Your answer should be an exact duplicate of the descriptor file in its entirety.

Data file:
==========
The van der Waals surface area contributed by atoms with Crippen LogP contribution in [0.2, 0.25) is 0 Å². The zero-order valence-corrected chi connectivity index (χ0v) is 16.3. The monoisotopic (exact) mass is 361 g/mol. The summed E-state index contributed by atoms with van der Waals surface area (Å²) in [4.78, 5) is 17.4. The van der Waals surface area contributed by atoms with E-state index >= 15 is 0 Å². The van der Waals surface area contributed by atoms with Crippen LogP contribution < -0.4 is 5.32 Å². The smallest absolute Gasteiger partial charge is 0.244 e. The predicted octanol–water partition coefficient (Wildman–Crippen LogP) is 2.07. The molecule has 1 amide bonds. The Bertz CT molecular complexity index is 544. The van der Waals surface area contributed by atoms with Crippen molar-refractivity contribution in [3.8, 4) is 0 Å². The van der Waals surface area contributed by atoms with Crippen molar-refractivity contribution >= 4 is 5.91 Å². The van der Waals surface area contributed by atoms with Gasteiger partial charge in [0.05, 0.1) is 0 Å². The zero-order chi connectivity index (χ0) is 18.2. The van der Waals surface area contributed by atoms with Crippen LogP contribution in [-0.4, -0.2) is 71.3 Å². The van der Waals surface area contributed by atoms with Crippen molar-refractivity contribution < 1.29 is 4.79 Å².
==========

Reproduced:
The van der Waals surface area contributed by atoms with Crippen LogP contribution in [0.2, 0.25) is 0 Å². The zero-order valence-corrected chi connectivity index (χ0v) is 16.3. The monoisotopic (exact) mass is 361 g/mol. The summed E-state index contributed by atoms with van der Waals surface area (Å²) in [4.78, 5) is 17.4. The van der Waals surface area contributed by atoms with E-state index >= 15 is 0 Å². The van der Waals surface area contributed by atoms with Crippen LogP contribution < -0.4 is 5.32 Å². The smallest absolute Gasteiger partial charge is 0.244 e. The predicted octanol–water partition coefficient (Wildman–Crippen LogP) is 2.07. The molecule has 1 amide bonds. The Bertz CT molecular complexity index is 544. The van der Waals surface area contributed by atoms with Crippen molar-refractivity contribution in [3.8, 4) is 0 Å². The van der Waals surface area contributed by atoms with Crippen molar-refractivity contribution >= 4 is 5.91 Å². The van der Waals surface area contributed by atoms with Gasteiger partial charge in [0.05, 0.1) is 0 Å². The zero-order chi connectivity index (χ0) is 18.2. The van der Waals surface area contributed by atoms with Crippen LogP contribution in [-0.4, -0.2) is 71.3 Å². The van der Waals surface area contributed by atoms with Crippen molar-refractivity contribution < 1.29 is 4.79 Å².